The Plaintiffs claim that the Defendants did not compensate them for the total overtime worked during the relevant time period, asserting individual and putative class claims against the Defendants for violations of the FLSA overtime requirement and for fraudulent misrepresentation, alleging that the Defendants fraudulently misrepresented to the Plaintiffs that they were not owed overtime or minimum wage.

         On December 17, 2018 the Defendants, Boss Wings Enterprises and Boss Wings V, XI, XXVI, XXVII, and XXX, filed this Motion [26] to dismiss the collective action Complaint [1] under Rule 12(b)(6), arguing that the Plaintiffs cannot plead sufficient factual allegations in support of their FLSA claim as to any entity other than Boss Wings XXV because only Boss Wings XXV employed the Plaintiffs. The Defendants request that the Court dismiss this action with prejudice.

         At this preliminary stage in the proceedings, the Plaintiffs have yet to move for conditional certification and discovery has just begun.

         Standard of Review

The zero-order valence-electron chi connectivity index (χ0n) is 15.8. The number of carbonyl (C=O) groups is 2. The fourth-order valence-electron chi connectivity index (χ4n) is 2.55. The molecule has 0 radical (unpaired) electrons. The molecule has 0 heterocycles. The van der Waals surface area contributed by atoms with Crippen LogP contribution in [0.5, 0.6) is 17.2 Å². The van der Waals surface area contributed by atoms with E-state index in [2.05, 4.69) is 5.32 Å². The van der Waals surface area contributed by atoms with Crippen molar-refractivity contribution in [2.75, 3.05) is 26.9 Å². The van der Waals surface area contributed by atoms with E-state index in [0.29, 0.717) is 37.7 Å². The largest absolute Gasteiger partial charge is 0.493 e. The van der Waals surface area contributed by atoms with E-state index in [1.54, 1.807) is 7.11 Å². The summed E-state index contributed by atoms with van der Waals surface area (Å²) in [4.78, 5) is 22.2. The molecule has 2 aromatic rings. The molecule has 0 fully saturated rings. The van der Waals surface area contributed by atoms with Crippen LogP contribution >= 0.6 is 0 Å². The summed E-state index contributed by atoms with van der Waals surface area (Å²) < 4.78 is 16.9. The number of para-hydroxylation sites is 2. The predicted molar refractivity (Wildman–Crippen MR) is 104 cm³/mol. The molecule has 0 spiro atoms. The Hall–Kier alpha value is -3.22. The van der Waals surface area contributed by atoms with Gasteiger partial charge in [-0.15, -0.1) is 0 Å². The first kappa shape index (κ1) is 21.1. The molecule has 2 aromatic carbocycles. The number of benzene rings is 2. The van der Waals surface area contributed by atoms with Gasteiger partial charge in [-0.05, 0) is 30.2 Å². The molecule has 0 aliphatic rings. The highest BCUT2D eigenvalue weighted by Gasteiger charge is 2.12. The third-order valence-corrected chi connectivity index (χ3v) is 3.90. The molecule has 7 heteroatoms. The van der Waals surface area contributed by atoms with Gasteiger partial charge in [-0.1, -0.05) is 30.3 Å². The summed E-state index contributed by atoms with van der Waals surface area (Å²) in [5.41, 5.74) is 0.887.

In deciding the Defendants' Motion to Dismiss, the Court must read the Complaint in the light most favorable to the Plaintiff and all well-pleaded, material allegations in the Complaint must be taken as true. Estelle v. Gamble, 429 U.S. 97, 112, 97 S.Ct. 285, 50 L.Ed.2d 251 (1976). It is the purpose of a Rule 12(b)(6) motion to test the formal sufficiency of the statement for relief. Murray v. Amoco Oil Co., 539 F.2d 1385 (5th Cir. 1976). A legally sufficient complaint must establish more than a “sheer possibility” that the plaintiff's claim is true. Ashcroft v. Iqbal, 556 U.S. 662, 678-79, 129 S.Ct. 937, 173 L.Ed.2d 868 (2009). It need not contain detailed factual allegations, but it must go beyond labels, legal conclusions, or formulaic recitations of the elements of a cause of action. Bell Atlantic Corp. v. Twombly, 550 U.S. 544, 555, 127 S.Ct. 1955, 167 L.Ed.2d 929 (2007). In other words, a “[plaintiff's] complaint therefore must contain sufficient factual matter, accepted as true, to state a claim to relief that is plausible on its face.” Id. at 570, 127 S.Ct. 1955. If there are insufficient factual allegations to raise a right to relief above the speculative level, the claim must be dismissed. Id. at 555, 127 S.Ct. 1955. “[C]onclusory allegations or legal conclusions masquerading as factual conclusions will not suffice to prevent a motion to dismiss.” Fernandez-Montes v. Allied Pilots Assn., 987 F.2d 278, 284 (5th Cir. 1993).